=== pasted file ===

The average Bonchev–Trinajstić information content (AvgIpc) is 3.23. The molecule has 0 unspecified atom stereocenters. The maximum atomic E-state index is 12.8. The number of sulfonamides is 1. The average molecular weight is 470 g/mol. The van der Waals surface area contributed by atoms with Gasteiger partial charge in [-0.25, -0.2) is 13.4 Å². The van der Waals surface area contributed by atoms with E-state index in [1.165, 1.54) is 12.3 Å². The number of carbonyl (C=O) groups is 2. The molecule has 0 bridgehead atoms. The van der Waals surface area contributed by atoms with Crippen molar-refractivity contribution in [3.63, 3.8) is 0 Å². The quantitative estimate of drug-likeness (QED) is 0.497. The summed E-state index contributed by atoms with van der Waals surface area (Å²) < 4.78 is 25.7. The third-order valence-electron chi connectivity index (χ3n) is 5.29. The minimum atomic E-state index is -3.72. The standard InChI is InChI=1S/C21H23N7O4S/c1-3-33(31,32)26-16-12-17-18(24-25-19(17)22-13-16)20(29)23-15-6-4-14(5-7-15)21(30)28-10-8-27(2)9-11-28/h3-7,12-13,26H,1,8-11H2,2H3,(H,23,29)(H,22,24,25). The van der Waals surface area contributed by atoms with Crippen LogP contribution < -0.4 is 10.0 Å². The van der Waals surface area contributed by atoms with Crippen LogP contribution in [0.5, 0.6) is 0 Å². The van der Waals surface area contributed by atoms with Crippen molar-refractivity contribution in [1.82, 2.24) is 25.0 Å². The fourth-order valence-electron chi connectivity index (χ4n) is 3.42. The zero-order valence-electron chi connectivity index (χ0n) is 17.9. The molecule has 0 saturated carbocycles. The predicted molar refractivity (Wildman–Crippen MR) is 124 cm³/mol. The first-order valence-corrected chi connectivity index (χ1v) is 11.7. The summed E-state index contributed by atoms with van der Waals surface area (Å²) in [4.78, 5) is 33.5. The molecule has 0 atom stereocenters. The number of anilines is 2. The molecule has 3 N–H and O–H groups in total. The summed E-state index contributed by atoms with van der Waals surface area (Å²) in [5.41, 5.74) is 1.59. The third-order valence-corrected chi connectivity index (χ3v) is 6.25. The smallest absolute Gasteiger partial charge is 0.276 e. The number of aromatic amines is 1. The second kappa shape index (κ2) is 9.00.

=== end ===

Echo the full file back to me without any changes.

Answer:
The average Bonchev–Trinajstić information content (AvgIpc) is 3.23. The molecule has 0 unspecified atom stereocenters. The maximum atomic E-state index is 12.8. The number of sulfonamides is 1. The average molecular weight is 470 g/mol. The van der Waals surface area contributed by atoms with Gasteiger partial charge in [-0.25, -0.2) is 13.4 Å². The van der Waals surface area contributed by atoms with E-state index in [1.165, 1.54) is 12.3 Å². The number of carbonyl (C=O) groups is 2. The molecule has 0 bridgehead atoms. The van der Waals surface area contributed by atoms with Crippen molar-refractivity contribution in [3.63, 3.8) is 0 Å². The quantitative estimate of drug-likeness (QED) is 0.497. The summed E-state index contributed by atoms with van der Waals surface area (Å²) < 4.78 is 25.7. The third-order valence-electron chi connectivity index (χ3n) is 5.29. The minimum atomic E-state index is -3.72. The standard InChI is InChI=1S/C21H23N7O4S/c1-3-33(31,32)26-16-12-17-18(24-25-19(17)22-13-16)20(29)23-15-6-4-14(5-7-15)21(30)28-10-8-27(2)9-11-28/h3-7,12-13,26H,1,8-11H2,2H3,(H,23,29)(H,22,24,25). The van der Waals surface area contributed by atoms with Crippen LogP contribution < -0.4 is 10.0 Å². The van der Waals surface area contributed by atoms with Crippen LogP contribution in [0.5, 0.6) is 0 Å². The van der Waals surface area contributed by atoms with Crippen molar-refractivity contribution in [1.82, 2.24) is 25.0 Å². The fourth-order valence-electron chi connectivity index (χ4n) is 3.42. The zero-order valence-electron chi connectivity index (χ0n) is 17.9. The molecule has 0 saturated carbocycles. The predicted molar refractivity (Wildman–Crippen MR) is 124 cm³/mol. The first-order valence-corrected chi connectivity index (χ1v) is 11.7. The summed E-state index contributed by atoms with van der Waals surface area (Å²) in [4.78, 5) is 33.5. The molecule has 0 atom stereocenters. The number of anilines is 2. The molecule has 3 N–H and O–H groups in total. The summed E-state index contributed by atoms with van der Waals surface area (Å²) in [5.41, 5.74) is 1.59. The third-order valence-corrected chi connectivity index (χ3v) is 6.25. The smallest absolute Gasteiger partial charge is 0.276 e. The number of aromatic amines is 1. The second kappa shape index (κ2) is 9.00.